February 9, 2020

I get a lot of messages these days from people who say they are frightened, that they feel helpless in the face of Trump’s rising authoritarianism. The hatred on social media makes them want to hide from the world, and they cannot see a way out of the current mess America is in. They feel hopeless.

It is worth remembering that one of the goals of disinformation, especially the disinformation seeded by Russian intelligence, is to discourage voters and convince them to give up so an autocrat can take over.

People ask me what they can do. You can call your senators and representatives, give money to a candidate, knock on doors, insist on hand-marked paper ballots, and work to get out the vote.

But here’s a larger perspective.

After 35 years of studying politics, I have come to believe that what changes society is ideas, and that politics, especially, changes according to popular beliefs. We have the current leaders we do because they were able to convince voters to cast ballots for them, based on the narrative they offered.

We got to this point, where we have a party in power that is deliberately creating a false narrative, because, after World War II, so many Americans believed in the new, activist New Deal state, the “liberal consensus,” that politicians could not motivate voters with sweeping stories of what it meant to be an American: almost all Americans agreed on those basic principles. So political scientists concluded that there was no longer any real defining ideological difference between Republicans and Democrats. In a famous book published in 1960, The American Voter, political scientist Philip Converse said that Americans were not particularly ideological, but rather voted based on their understanding of what benefits a party could offer to their particular group.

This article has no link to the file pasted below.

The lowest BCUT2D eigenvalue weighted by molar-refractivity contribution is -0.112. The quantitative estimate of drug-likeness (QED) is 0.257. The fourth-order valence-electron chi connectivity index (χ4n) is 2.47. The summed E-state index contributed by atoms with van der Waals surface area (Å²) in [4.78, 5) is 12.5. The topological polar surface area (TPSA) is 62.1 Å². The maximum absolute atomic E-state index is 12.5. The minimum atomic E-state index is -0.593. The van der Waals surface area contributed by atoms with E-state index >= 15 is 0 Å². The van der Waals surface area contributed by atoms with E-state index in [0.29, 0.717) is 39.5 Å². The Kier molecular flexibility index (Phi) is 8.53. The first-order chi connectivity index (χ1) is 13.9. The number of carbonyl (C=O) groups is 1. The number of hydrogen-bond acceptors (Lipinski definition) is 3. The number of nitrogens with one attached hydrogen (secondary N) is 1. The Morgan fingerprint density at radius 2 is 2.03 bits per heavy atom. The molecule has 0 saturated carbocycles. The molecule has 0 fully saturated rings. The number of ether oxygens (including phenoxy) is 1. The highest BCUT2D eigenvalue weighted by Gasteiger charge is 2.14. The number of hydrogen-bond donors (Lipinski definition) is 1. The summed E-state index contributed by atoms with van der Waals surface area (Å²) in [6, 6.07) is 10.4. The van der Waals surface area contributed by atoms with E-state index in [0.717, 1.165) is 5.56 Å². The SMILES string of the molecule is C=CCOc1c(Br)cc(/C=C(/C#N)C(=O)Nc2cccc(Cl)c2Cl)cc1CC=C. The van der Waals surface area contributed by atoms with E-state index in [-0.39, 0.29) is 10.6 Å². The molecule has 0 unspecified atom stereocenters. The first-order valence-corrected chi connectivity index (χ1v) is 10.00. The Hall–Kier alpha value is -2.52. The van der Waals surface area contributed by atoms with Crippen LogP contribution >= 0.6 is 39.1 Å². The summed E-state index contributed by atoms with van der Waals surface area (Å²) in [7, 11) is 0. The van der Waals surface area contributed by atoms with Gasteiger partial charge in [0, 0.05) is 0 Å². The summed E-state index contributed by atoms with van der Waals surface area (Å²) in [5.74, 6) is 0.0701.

On the heels of this study, both Republicans and Democrats turned away from the idea of attracting voters with arguments about principle. Instead, they focused on nailing together coalitions, in a kind of transactional politics that erased the larger meaning of what it meant to participate in constructing a government.

In 1969, after Republican President Richard M. Nixon had successfully pulled together a coalition to win the White House despite the fact more Americans had voted for other candidates than had voted for him, political operative Kevin Philips applied Converse’s idea to the fortunes of the Republican Party. In The Emerging Republican Majority, Philips argued that Republicans could win for the foreseeable future if only they kept following Converse’s advice. The Democrats followed suit, and both traditional parties began to concentrate on messaging and the mechanics of getting people out to vote.